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Iceland's debater

We know him from 101 Reykjavik, but for the Icelanders he is the author who creates fresh social debate.


[storyteller] In Norway, Hallgrímur Helgason is best known from the book and later the film 101 Reykjavik, about the everyday life of a young and rootless man in the Icelandic capital. His latest book Rokland (Stormland) is now nominated for the Nordic Council Literature Prize for 2007. In Iceland, however, he created rebellion and horror when in 2001 he wrote the book Höfundur Íslands, which in the autumn came in Norwegian under the title Iceland's author.

The protagonist is an old man who looks back on his life, and the book is written a few years after the national caller Halldór Laxness died.

- I had a dream about an old man who was lying in a remote valley, and this boy who pricked the old man in the corner of the mouth. I discovered that the old man was Halldór Laxness, and the boy is one of the characters in one of his books. That was the start of what became Iceland's author, says Hallgrímur Helgason to Ny Tid.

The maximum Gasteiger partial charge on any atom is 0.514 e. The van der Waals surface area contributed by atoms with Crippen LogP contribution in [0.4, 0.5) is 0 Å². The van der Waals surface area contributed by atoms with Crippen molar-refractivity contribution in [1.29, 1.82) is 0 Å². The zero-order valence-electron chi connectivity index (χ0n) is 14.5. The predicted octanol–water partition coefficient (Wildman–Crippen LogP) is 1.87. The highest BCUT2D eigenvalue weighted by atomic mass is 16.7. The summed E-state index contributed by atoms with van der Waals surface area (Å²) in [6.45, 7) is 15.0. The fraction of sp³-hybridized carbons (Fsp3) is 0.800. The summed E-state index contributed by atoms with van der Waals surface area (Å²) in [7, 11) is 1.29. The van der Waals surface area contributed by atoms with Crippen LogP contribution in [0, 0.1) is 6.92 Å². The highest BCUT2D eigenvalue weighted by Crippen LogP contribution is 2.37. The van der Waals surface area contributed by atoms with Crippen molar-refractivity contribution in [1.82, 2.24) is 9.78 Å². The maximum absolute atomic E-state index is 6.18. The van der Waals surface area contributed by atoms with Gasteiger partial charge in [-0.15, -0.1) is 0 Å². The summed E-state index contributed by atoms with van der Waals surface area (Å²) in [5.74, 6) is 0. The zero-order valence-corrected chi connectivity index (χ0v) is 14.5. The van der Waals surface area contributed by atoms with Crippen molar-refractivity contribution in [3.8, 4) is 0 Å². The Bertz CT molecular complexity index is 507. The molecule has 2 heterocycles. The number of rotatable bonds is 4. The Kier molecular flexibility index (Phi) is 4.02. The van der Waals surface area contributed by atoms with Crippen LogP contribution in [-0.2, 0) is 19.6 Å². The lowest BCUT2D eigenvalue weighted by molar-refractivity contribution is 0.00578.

This scene is also the beginning of the book.

Helgason is one of Iceland's foremost writers and debaters, and is also a recognized artist and cartoonist. Helgason says that for him, Laxness is like a grandfather he looks up to.

- I do not think Icelandic writers who are a little older than me, could have done this with the author who has had. . .

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